3.  Let us never forget that the great tsunami of mercy is passed on not only through the sacramental dispensing of mercy but also when you and I become more merciful people, not only forgiving those who have wronged us but also being more merciful towards those with differences, towards those we disagree with, etc.  This is a point that Pope Francis models so well for us.  He is not changing Church teaching on various matters but telling us that mercy, rather than harshness, is the best way to draw other to Christ.

   4.  The million dollar question then is, "Are we conduits of mercy who let the love and compassion of Christ flow through us?  Or, are we constantly building sea walls that stop the flow?  We know that we can't stop it, but if we try it will flow around us and leave us behind.

     Have mercy on us, O Lord, have mercy.



Wednesday, April 9, 2014

Holy Week--A Week of Memory

     
A number of years ago, at one of the rare times in which Holy Week and Passover did not come together, I had the privilege of being invited to share one of the nights of Passover in  Jewish home.  To say the least it was quite an honor for me and they likewise were delighted to have a Catholic priest at their table.  One of the key moments of the night comes when the youngest child asks the oldest family member, in the case the grandfather, "Why is this night different from any other night?"  I was told that often the answer is read from a script, but with this family the grandfather gave an impassioned and heartfelt rendition of the story of Moses leading the Israelites out of Egypt and into freedom. He then explained that this is a time to remember that great event, not to remember in the sense of looking back, but to remember in the sense of allowing the freedom given to his people by God back then to come alive in their hearts today. He said that the Passover was not just an event that took place thousands of years ago, but one that continually takes place today.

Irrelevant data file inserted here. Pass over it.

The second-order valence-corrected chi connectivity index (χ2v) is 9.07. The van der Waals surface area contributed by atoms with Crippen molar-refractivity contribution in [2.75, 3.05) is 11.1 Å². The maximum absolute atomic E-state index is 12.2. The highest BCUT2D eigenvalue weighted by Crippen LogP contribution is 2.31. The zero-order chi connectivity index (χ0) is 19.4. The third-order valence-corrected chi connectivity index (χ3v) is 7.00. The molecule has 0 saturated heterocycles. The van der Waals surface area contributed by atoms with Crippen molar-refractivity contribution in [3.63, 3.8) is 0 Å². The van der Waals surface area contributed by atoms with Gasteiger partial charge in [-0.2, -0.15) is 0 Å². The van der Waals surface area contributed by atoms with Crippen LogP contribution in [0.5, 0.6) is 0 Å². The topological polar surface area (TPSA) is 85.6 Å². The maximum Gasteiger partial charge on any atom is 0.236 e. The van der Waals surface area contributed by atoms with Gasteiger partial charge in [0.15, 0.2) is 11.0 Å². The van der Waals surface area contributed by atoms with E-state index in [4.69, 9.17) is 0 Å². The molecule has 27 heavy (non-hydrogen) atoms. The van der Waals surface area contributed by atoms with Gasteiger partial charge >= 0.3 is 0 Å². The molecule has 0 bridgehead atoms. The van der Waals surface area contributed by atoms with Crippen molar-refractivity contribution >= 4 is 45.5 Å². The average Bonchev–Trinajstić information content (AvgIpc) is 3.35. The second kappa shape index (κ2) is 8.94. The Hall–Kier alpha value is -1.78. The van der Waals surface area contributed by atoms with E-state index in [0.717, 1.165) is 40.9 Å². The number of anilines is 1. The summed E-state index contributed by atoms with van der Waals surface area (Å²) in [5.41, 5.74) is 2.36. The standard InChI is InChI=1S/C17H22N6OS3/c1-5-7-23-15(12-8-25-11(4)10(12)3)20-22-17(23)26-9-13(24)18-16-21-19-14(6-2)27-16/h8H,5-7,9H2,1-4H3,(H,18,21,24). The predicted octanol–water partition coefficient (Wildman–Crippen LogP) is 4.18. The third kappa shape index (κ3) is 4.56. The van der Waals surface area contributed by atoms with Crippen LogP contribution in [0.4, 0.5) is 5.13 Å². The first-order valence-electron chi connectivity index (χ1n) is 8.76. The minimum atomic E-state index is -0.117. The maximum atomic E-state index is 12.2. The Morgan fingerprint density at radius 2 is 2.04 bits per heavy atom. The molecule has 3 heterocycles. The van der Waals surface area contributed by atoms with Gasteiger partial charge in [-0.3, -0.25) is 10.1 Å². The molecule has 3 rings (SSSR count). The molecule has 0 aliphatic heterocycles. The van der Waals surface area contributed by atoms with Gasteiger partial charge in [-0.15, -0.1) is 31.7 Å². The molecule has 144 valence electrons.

I went home after that wonderful evening and pondered the meaning of what I had just experienced in terms of our Christian Passover, the celebration of the death and resurrection of Jesus, our Passover from death to life.  Jesus, of course, was celebrating the Seder, Passover, with his disciples on Holy Thursday evening.  On that special night He gave new meaning to Passover and gave us the gift of the Eucharist.  "Do this in memory of Me.", he said after offering the bread and wine as His Body and Blood.  Memory.  He did not mean to think back to the Last Supper and recall what He did, as many Christians unfortunately see this event, rather he meant that what He did on that night and the Redemption He gained for us on the next few days should come alive in us every time we celebrate the Eucharist.  That is the fuller meaning of our belief in the Real Presence.  Not only is Jesus truly present, we are also drawn into the whole reality of His saving death and resurrection.  It comes alive in us again.

   As we go into Holy Week I would suggest that the entire week is a time of remembrance, not just of recollection, but of allowing those great saving events of love and forgiveness to some alive anew in us today.  Part of that special remembering is the discipline of allowing each movement from Palm Sunday to Easter to come alive.  Such remembrance is a challenge.  It means not only to we allow ourselves to experience the faith and love of those who stayed with Jesus at the foot of the cross, but also to admit that there is a bit of Peter's denial and Judas' betrayal in all of us.  Only in that way can we experience the love that Jesus showed when He washed the disciples feet and appeared to them after He rose from the dead.

   A Blessed Holy Week to everyone and may the joy of the Paschal Mystery come alive in your hearts.